7. On the side of the Transport Corporation, R.W.1, the Conductor, deposed that while the bus was coming on the opposite side, a lorry was standing on the road and the police were checking the lorry. While attempting to overtake the lorry, the accident occurred. It is relevant to note that the driver of the Transport Corporation bus did not depose in this matter. The Tribunal noted that the driver of the bus did not take necessary caution to see whether there was any clearance for the bus to overtake the stationed lorry. Taking note of the flaws in the evidence of the respondent in considering the fact that the eye-witness who was going behind the jeep involved in the accident had given the complaint immediately, the Tribunal held that the Transport Corporation driver lacked the necessary care while crossing over the stationed lorry; that it was due to the negligence of the driver that the accident occurred. We do not find any contra evidence projected to substantiate the plea that the Transport Corporation driver was not to be blamed for the accident. Going by the evidence of the eye-witness and particularly the evidence of R.W.1 who had not stated anything to attribute negligence on the part of the deceased Surbudeen by driving in a negligent manner, we do not find any reason to disturb this finding. Going by the facts and the evidence, we hold that the driver of the appellant Corporation lacked the normal care that is expected of a driver crossing over a stationed vehicle. Hence, we reject the appeal on this count.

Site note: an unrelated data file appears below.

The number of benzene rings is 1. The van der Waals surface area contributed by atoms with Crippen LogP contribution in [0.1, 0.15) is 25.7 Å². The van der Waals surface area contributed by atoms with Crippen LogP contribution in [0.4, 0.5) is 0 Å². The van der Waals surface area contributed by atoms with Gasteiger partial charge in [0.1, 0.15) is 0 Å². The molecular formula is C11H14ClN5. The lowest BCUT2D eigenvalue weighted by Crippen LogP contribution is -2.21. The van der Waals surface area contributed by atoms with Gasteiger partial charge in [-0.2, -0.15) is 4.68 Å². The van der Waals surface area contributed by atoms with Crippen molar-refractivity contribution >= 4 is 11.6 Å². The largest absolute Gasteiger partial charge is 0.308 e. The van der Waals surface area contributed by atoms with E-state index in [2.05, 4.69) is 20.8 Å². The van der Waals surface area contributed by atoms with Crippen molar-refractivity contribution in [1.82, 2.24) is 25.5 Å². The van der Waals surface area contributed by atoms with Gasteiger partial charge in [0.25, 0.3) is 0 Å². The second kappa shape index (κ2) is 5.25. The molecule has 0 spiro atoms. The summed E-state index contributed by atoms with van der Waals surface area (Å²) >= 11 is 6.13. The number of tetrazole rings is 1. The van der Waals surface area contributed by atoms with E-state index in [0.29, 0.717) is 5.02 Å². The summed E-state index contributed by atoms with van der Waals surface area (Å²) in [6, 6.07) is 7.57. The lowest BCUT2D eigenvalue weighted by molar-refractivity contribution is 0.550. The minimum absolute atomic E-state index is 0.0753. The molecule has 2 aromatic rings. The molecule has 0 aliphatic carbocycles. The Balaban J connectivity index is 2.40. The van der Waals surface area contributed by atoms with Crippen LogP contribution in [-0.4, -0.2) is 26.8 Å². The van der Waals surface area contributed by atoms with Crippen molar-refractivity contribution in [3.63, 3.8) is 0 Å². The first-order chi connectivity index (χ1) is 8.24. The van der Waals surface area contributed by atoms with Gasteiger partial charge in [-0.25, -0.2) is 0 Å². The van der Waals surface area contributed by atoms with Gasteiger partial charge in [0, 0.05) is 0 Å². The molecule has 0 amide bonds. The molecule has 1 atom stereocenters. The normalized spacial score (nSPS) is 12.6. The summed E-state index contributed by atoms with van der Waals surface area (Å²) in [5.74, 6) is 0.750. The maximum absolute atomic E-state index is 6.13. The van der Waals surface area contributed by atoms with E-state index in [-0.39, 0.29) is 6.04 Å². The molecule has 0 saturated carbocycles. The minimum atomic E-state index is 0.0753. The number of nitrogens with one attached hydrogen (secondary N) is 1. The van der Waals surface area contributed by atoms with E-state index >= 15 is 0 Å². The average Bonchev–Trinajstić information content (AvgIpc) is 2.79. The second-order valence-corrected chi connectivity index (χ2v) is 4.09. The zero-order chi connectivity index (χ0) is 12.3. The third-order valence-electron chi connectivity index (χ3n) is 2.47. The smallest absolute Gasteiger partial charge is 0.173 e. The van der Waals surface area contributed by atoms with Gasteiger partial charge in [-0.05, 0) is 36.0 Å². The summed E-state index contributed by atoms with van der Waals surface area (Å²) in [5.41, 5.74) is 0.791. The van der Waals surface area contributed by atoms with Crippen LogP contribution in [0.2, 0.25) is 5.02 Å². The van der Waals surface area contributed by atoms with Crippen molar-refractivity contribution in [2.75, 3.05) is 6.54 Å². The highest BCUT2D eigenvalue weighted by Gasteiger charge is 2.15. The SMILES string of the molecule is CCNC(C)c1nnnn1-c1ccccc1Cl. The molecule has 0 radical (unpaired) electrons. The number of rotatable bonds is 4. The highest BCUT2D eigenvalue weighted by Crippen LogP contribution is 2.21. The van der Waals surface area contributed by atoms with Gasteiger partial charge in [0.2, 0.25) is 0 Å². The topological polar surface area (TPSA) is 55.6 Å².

8. On the question of compensation, learned counsel submitted that the Tribunal committed an error in granting the compensation, keeping the contribution at Rs.27,20,000/-. It is seen that P.W.4 was a Chartered Accountant who had audited the accounts of the deceased Surbudeen. It was stated that at the time of the accident, Surbudeen was having income from the business carried on by him. P.Ws.1 and 2, the claimants, deposed that the deceased was earning a sum of Rs.50,000/- per month. He had his income from agriculture, as well as a partner in Ooty Mini Home Needs, Ooty N.V.Hotel, Ooty Meals House, apart from the banian business. P.W.1 stated that the deceased had income from banian business to the extent of Rs.20,000/-. However, the Chartered Accountant, P.W.4, did not file any document in support of the income from the banian business. On the other hand, he had stated that he had no direct knowledge as to the income from this line of business. In the circumstances, the Tribunal rejected the stand of the claimant that the deceased had income to the tune of Rs.20,000/- from banian business. The Tribunal noted that as evidenced by Ex.A21, the evidence of P.W.4, the Chartered Accountant had worked out the monthly income of the deceased at Rs.30,000/- to Rs.35,000/-. The Tribunal also noted that the claimant had not produced any proof for the income received from agriculture. It also noted that the income from the Ooty Meals House and Ooty N.V.Hotel, were subjected to income tax. From the certificate issued, it was seen that the deceased had income for the year 1998-99, 1999-2000 and 2000-2001 at Rs.1,24,044/-, Rs.1,02,600/- and Rs.1,07,285/- respectively. The claimant also filed the necessary challans regarding the payment of income tax. The Tribunal noted Ex.A28 wherein the claimant had disclosed the agricultural income and paid tax thereon. The Tribunal held that since P.W.2 could not prove as to wherefrom the deceased had income from agriculture. It estimated the income from agriculture at Rs.2,000/- per month. Referring to the income from the hotel business, the Tribunal held that the deceased had 60 share in Ooty Meals House; that after the demise of Surbudeen, the parents who were also having shares, did not get any income. With reference to the Ooty Mini Home Needs, Surbudeen had 60% share in respect of the assessment under the sales tax and Ex.A12 was marked; that even after the demise of Surbudeen, the business continued. Hence, the income was estimated at Rs.5,000/- from this business. As regards the other business, namely, Ooty N.V.Hotel, Surbudeen had 30% share and the income was estimated at Rs.3,000/-. As regards the Ooty Meals House, the Tribunal noted Exs.A16, A17 and A18 which evidenced the income tax payment, and considering the income therefrom, the estimated income was fixed at Rs.10,000/- per month. Exs.A24 and A25 related to the sale of jewellery. The claim of income from this was resisted by the appellants saying that the possibility of the earnings for the year 1984-85 to 1987-1989 was to be totally ruled out, considering the fact that the deceased would have been 13 years old at that time. However, the Tribunal noted that the income from that source was shown in the returns filed prior to the death of Surbudeen. Hence, taking an overall view, the Tribunal held that the deceased would have earned an income of Rs.20,000/- every month. Taking note of the age of the deceased and applying the multiplier of 18, the Tribunal arrived at the contribution at Rs.27,20,000/-. It may be noted that except for the income from hotel business, the claimants had not proved the earnings from other sources. It is difficult to accept the case of the claimants solely on the basis of the Chartered Accountant's certificate. Hence, taking a reasonable view, keeping in mind that the deceased had more than one activity or income earning avocation, the contribution to the family could be fixed at Rs.15,000/- per month.